November 12, 2010
Gravity isn’t just for the physicists. The force, or at least the notion of it, actually influences how we interpret scientific data, so much so that when shown a donut chart, some people thought it might actually roll away, says Robert Kosara, a researcher at UNC Charlotte.
Kosara and his graduate student found that people interpret charts that had an unequal distribution of "weight,” or darker and lighter colors, as unstable. The donut can roll away because gravity can turn the color imbalance into movement. The question why or how we do this has no scientific answers, yet. Researchers in information visualization, InfoVis, should focus on building the theory of visualization as much as they focus on creating new systems and developing new techniques to represent data, Kosara argued while presenting the Nov. 12 Visualization Friday Forum lecture.
Data visualization is a standard practice in the scientific method. Changing numbers into pictures lets scientists use their human prowess with reading visual data to spot patterns, trends and outliers, Kosara says. But visualizing data is also becoming a popular trend in the media. It produces pretty pictures for publications and provides another way to tell a story.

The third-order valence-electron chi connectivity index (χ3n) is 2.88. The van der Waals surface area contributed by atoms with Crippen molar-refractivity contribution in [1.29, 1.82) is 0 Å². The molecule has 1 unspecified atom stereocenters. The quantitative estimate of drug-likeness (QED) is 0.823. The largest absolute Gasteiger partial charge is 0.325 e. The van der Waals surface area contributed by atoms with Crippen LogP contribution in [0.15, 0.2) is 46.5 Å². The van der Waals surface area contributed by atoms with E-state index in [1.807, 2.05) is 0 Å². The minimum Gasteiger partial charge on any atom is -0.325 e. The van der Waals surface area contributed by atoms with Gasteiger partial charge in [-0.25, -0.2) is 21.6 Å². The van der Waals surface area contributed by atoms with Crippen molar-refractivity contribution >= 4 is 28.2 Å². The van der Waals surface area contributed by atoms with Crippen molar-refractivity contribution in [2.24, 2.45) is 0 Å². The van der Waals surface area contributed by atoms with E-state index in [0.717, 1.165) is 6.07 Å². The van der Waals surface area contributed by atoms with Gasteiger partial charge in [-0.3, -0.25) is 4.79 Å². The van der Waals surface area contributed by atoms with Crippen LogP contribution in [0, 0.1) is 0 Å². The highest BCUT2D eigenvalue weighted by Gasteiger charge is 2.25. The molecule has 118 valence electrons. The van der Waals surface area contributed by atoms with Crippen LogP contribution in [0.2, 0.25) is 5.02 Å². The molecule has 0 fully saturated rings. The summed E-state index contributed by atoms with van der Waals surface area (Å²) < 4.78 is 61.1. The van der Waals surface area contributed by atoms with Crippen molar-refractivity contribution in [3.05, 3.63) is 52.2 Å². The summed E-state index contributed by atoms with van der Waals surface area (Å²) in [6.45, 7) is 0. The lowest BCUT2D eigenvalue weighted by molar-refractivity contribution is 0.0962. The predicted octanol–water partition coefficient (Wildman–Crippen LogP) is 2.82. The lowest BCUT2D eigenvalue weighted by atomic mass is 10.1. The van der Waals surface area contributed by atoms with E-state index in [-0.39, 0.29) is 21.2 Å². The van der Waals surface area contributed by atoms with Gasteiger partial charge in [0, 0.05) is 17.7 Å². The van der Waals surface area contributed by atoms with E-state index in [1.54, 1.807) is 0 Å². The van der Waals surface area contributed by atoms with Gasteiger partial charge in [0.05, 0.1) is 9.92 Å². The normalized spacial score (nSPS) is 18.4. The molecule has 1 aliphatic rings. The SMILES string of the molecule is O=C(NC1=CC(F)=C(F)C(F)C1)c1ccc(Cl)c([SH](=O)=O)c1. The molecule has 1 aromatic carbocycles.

Because scientists do not yet know how and why some visualizations work and some don’t, it’s hard to know which visualizations to use. Kosara illustrated this point with a bar graph and a line graph charting sex versus height. When shown the bar graph, subjects interpret that, on average, males are taller than females. When shown a line graph representing the same data, subjects argue that as one becomes more male, he or she, becomes taller.
“That’s bad,” Kosara says. The subjects are attaching meaning to the representation rather than the actual data. The example is an exaggeration, but sheds light on the challenge of deciding what graph or picture best represents more complex data sets. If he can determine scientifically why men do better looking at tree graphs compared to females or how people rationalize gravity in an abstract donut chart, Kosara says, it might better transform scientific numbers into real-world stories.
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